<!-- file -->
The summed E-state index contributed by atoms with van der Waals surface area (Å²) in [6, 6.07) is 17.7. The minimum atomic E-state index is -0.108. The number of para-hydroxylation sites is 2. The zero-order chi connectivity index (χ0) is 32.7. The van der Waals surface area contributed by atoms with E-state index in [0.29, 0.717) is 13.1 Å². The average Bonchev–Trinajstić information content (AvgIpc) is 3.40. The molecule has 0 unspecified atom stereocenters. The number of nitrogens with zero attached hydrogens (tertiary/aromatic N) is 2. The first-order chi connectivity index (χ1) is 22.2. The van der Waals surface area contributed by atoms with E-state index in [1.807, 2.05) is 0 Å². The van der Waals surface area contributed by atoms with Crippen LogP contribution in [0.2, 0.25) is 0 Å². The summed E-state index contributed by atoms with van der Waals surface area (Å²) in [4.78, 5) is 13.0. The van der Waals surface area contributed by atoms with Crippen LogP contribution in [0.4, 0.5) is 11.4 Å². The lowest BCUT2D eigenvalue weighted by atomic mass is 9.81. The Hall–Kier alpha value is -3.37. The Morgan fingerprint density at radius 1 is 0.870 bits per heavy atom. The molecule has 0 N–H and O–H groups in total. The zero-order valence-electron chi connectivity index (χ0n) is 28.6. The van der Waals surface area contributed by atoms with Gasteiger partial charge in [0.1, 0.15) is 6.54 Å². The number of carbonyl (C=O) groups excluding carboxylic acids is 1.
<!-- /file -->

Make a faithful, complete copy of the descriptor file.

The summed E-state index contributed by atoms with van der Waals surface area (Å²) in [6, 6.07) is 17.7. The minimum atomic E-state index is -0.108. The number of para-hydroxylation sites is 2. The zero-order chi connectivity index (χ0) is 32.7. The van der Waals surface area contributed by atoms with E-state index in [0.29, 0.717) is 13.1 Å². The average Bonchev–Trinajstić information content (AvgIpc) is 3.40. The molecule has 0 unspecified atom stereocenters. The number of nitrogens with zero attached hydrogens (tertiary/aromatic N) is 2. The first-order chi connectivity index (χ1) is 22.2. The van der Waals surface area contributed by atoms with E-state index in [1.807, 2.05) is 0 Å². The van der Waals surface area contributed by atoms with Crippen LogP contribution in [0.2, 0.25) is 0 Å². The summed E-state index contributed by atoms with van der Waals surface area (Å²) in [4.78, 5) is 13.0. The van der Waals surface area contributed by atoms with Crippen LogP contribution in [0.4, 0.5) is 11.4 Å². The lowest BCUT2D eigenvalue weighted by atomic mass is 9.81. The Hall–Kier alpha value is -3.37. The Morgan fingerprint density at radius 1 is 0.870 bits per heavy atom. The molecule has 0 N–H and O–H groups in total. The zero-order valence-electron chi connectivity index (χ0n) is 28.6. The van der Waals surface area contributed by atoms with Gasteiger partial charge in [0.1, 0.15) is 6.54 Å². The number of carbonyl (C=O) groups excluding carboxylic acids is 1.